The “Terraluna” patented orbital moon-phase display


A. Lange & Söhne are experts when it comes to moon-phase displays. Since 1994, they have created no less than 15 manufacture calibres incorporating the complication. In nearly all, a correction by one day is only required after 122.6 years. (50 times more accurate than conventional displays). However, the RICHARD LANGE PERPETUAL CALENDAR “Terraluna” sets the benchmark far beyond this. It’s so precise that it takes 1,058 years before the display needs to be corrected by one day.

The orbital moon-phase display is integrated into the watch movement itself. It consists of three discs, made of 18k solid white gold, that work in unison. A deep blue celestial disc represents space. The patented blue coating is laser-inscribed with precisely 2,116 stars. An earth disc (depicting the northern hemisphere) sits at its centre. Rotating on its axis every 24 hours. And a lunar disc located beneath the celestial disc is visible through a round aperture. This round aperture represents the position of the moon in relation to the earth. And its constellation relative to the sun – whose position is defined by the balance.

The star-studded celestial disc turns anticlockwise around the earth disc. And the round aperture within it thus mimics the orbit of the moon. The lunar disc follows the orbit path from below. Turning independently to display the waxing and waning moon face (as seen from the northern hemisphere). A planetary wheel train assures that the moon phase is always correctly represented. In slightly more than 29.5 days, the moon orbits the earth once. (From new moon, waxing moon, full moon and waning moon, before repeating.)

By the position of the balance (as the sun), one can discern the arbitrary line cast across the earth, separating day from night. This is aided by a 24-hour indication around the circumference of the display. Dawn, noon, dusk and midnight can all be observed for the different countries depicted on the rotating earth disc. (Tracing a line from the North Pole through a city on the map to the circumference indexes will give you an approximate time for that city.) If you can manage to tear your attention away from the rear of the wristwatch, the science-driven complexity continues on the front.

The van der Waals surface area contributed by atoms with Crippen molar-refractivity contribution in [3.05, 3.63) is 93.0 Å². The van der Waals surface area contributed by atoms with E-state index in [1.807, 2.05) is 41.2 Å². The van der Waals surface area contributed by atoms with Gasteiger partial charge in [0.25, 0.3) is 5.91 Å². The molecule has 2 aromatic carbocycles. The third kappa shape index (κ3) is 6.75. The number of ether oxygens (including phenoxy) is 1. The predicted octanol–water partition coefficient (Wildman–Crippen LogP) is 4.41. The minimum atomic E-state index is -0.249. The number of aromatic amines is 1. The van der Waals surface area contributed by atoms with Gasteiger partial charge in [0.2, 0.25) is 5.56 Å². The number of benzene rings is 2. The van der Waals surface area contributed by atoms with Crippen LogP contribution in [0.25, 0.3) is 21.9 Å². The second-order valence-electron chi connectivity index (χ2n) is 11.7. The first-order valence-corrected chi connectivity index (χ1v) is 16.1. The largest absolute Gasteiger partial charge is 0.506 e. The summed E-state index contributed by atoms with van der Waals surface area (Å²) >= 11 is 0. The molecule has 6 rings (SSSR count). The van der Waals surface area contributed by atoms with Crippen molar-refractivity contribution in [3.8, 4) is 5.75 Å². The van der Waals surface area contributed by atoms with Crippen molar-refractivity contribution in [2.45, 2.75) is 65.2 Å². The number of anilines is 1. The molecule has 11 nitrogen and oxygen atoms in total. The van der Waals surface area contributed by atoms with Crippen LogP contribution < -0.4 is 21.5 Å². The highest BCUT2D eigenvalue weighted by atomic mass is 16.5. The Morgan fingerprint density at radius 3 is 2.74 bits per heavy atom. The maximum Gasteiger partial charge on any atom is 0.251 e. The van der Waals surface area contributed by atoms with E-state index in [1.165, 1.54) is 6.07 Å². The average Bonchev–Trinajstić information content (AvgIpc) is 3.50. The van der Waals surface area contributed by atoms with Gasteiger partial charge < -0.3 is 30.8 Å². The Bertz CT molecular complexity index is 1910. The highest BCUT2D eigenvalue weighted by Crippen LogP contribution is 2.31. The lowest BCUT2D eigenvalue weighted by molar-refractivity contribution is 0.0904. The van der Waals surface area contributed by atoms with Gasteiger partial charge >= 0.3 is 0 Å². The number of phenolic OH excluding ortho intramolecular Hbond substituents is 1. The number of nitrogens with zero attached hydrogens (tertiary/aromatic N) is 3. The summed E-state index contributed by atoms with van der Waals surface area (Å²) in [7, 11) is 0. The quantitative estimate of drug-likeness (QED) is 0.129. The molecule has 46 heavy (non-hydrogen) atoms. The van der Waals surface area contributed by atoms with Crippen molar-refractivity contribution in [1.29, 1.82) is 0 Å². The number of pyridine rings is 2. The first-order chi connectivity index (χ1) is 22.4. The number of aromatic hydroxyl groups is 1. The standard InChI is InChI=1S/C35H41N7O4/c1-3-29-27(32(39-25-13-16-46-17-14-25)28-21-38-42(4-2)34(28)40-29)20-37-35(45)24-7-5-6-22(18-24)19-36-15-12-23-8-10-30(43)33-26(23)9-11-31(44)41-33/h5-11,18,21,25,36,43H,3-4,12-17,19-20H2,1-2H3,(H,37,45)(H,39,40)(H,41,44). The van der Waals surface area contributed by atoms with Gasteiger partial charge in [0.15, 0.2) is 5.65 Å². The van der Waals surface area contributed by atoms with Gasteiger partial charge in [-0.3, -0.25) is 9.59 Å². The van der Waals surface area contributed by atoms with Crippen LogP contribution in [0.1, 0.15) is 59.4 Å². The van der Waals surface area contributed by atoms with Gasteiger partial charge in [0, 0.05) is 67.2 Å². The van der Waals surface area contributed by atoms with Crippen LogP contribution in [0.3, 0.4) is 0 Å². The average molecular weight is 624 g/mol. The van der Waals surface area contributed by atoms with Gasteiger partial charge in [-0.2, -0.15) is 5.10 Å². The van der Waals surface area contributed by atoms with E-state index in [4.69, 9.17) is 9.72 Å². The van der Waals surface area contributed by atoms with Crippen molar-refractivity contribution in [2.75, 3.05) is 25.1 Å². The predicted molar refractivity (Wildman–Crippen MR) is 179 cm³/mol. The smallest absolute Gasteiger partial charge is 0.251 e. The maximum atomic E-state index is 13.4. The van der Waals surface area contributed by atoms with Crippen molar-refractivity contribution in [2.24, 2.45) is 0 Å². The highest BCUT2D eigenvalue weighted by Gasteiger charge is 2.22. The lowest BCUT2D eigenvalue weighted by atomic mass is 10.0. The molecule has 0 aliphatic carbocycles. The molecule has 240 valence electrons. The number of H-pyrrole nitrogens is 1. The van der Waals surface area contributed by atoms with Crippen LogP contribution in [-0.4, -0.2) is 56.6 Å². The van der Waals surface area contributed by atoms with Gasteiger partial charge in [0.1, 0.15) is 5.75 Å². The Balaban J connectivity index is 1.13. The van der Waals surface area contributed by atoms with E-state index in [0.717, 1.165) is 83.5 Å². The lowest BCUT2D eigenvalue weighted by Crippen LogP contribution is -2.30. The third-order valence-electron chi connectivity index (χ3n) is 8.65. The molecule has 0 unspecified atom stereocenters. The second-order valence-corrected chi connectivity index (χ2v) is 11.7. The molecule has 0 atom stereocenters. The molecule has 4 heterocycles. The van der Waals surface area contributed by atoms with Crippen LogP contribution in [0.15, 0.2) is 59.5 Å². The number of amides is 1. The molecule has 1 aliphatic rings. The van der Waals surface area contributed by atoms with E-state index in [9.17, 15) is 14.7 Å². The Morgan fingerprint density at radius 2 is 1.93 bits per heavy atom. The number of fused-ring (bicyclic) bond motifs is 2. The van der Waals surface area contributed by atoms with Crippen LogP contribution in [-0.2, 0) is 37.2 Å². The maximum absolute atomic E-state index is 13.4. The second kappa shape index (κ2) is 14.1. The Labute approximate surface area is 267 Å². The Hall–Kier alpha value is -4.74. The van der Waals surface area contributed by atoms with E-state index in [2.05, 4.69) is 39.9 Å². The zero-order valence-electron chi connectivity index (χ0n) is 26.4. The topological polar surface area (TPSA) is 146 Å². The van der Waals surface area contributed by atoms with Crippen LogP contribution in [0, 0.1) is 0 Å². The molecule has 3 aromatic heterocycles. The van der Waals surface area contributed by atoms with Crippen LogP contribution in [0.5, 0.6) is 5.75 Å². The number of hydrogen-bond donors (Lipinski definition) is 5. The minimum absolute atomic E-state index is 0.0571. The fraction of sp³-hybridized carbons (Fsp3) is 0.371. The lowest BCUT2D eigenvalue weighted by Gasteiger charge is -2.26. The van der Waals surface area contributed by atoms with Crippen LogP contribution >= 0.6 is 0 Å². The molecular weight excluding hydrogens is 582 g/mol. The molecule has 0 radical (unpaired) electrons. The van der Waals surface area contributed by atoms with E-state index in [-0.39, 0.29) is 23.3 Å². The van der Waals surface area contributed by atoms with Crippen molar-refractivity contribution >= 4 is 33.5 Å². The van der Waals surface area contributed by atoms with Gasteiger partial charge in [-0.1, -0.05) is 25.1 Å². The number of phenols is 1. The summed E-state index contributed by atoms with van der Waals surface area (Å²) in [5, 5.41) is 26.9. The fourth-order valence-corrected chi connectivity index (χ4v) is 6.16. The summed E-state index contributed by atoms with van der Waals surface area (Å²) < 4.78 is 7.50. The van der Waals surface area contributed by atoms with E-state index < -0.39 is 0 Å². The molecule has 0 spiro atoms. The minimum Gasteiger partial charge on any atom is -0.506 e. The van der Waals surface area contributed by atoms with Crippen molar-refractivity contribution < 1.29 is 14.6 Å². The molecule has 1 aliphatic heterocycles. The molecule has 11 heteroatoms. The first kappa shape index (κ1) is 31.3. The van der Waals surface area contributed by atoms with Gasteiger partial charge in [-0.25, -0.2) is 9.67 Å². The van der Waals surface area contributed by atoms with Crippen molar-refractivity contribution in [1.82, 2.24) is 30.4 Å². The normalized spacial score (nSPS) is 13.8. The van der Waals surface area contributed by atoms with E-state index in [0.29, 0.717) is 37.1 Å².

A Regulator dial with perpetual calendar accurate to 2100

The dial layout of the RICHARD LANGE PERPETUAL CALENDAR “Terraluna” is known as a ‘regulator’. Inspired by an 1807 regulator clock by Johann Heinrich Seyffert. (The piece resides in the collection of the Royal Cabinet of Mathematical and Physical Instruments, in Dresden. Seyffert’s work was significant in transforming Dresden into the precision horology hub of the early 19th century. To which original company founder Ferdinand A. Lange was born into.) The regulator format was of great advantage. It provided accurate readings of the minutes and seconds. (Watch manufacturers used regulators to synchronise new timepieces.) The technology was employed in precision pocket watches, timekeeping services and observatories.

The RICHARD LANGE PERPETUAL CALENDAR “Terraluna” dial features three eccentrically positioned circles. The dominant of these is the sweep minute counter. Hours are indicated at the lower right (with Roman numerals). And the seconds at the lower left (with stop seconds available). The asymmetry of the regulators and tempered blued hands is perfectly balanced. Making for a reader-friendly dial. (This is important given the amount of information being conveyed.)